By: Matt C. on September 26, 2002
When Tekken Tag Tournament was launched with the PlayStation 2 back in 2000, most people welcomed it with open arms. However, hardcore Tekken fans itched for a true sequel to Tekken 3. It has taken 2 years, but that sequel is finally here in the form of Tekken 4.
As with Tekken Tag Tournament, Namco has kept the gameplay relatively unchanged from the previous Tekken. The four-button control scheme, blocking and combo system are all basically the same. This is certainly good news for folks who are already accustomed to Tekken's controls. However, there are some minor improvements that fans will enjoy as well.
First of all, most stages have grown in size considerably and they are now enclosed. The addition of walls and other solid objects (some of which can be destroyed) are great. In one level, you can knock your opponent into phone booths for extra damage. Luckily, if you find yourself on the verge of getting trapped and pounded against a wall, you can execute a "position change" with your opponent. This switches places with your enemy and allows you do dish out massive damage with the help of a wall. Of course, the position change technique can be evaded as well.
There are over 20 fighters in Tekken 4, with four of them being new to the series. One new character, named Steve Fox, is a boxer who cannot kick but he has great speed and agility. Eddy Gordo is still in the game (you have to unlock him first though), but he is initially replaced by Christie Montiero, who shares the same unique fighting style as him.
All in all, there are a total of 9 modes in Tekken 4 -- story battle, arcade, time attack, VS battle, team battle, survival, practice, training, and Tekken Force. The Tekken Force mode, which plays similar to The Bouncer or Streets of Rage, has been updated and improved from Tekken 3. The goal is to simply fight your way through various levels by defeating wave after wave of faceless thugs until you reach the stage boss. Sure, it's very repetitive, but it still manages to provide some enjoyment.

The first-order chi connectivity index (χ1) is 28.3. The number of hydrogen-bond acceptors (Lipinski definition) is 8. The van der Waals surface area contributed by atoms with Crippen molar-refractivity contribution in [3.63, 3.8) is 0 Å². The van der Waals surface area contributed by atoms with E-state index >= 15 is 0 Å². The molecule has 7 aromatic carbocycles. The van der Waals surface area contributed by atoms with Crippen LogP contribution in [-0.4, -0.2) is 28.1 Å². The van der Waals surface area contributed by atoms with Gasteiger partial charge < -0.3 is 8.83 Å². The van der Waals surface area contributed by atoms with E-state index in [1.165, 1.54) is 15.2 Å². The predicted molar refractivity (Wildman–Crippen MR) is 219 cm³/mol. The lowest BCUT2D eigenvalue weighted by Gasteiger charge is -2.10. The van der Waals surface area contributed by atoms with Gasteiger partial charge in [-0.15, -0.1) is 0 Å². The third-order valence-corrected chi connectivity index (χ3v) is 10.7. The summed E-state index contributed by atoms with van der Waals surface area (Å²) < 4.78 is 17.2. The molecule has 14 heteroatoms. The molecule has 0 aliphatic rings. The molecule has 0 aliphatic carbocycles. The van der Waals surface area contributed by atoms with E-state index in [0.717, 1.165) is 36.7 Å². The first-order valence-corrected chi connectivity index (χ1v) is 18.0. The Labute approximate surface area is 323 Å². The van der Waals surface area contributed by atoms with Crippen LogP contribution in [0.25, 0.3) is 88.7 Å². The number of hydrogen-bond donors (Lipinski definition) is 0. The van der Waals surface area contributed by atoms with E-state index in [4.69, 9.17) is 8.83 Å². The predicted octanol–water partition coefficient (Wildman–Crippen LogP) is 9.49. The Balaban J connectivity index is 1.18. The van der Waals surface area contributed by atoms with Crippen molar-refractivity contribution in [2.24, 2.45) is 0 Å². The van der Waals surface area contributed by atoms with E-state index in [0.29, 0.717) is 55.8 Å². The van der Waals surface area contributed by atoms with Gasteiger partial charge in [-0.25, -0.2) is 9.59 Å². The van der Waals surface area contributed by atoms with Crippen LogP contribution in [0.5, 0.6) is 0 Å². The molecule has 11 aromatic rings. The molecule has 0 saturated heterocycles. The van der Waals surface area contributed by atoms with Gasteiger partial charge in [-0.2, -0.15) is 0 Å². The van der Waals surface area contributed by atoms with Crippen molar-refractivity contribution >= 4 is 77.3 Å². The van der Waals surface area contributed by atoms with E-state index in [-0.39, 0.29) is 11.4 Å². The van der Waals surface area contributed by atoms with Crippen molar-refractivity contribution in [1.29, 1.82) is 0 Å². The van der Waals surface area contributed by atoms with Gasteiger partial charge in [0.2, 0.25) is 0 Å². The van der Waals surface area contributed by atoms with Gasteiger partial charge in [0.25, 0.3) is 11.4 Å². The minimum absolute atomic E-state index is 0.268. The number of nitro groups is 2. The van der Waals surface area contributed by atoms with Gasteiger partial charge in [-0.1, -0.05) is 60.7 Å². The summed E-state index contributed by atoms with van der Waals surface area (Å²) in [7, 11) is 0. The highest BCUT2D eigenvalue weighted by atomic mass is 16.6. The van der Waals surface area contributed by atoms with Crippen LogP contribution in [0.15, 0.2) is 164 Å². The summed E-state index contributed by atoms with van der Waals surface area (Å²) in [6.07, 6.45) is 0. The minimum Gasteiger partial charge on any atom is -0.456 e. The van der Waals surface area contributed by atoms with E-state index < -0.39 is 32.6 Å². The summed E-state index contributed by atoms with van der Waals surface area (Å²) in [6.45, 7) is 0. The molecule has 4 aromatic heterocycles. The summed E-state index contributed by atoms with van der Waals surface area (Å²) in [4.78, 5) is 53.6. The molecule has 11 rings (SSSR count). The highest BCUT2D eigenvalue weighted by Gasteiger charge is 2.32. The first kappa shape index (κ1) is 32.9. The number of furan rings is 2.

As for the graphics, Tekken 4 is nothing short of stunning. Each fighter has smoother animations and more detail than the previous game. The stages are equally impressive, with some of them sporting backgrounds that seem to be photorealistic at times. And as far as I can tell, flickering and aliasing problems are nonexistent. However, if you visit the options menu and change the picture quality from "soft" to "sharp", you will encounter some minor flickering during battles. Lastly, Tekken 4 supports televisions with progressive scan output.
Unfortunately, despite amazing visuals, Tekken 4 suffers form a major lack of ingenuity. Yes, Namco has made improvements, but to be honest, it's time for them to really overhaul and evolve the series. I hate to say it, but Virtua Fighter 4 is a much deeper game.
With that said, I still think Tekken 4 is a really solid fighting game. The game is filled with cool characters, beautiful levels, and loads of extra that are sure to keep you busy for quite a while. Tekken 4 is worth a purchase, but I just hope that the good folks at Namco really push the envelope in the next game.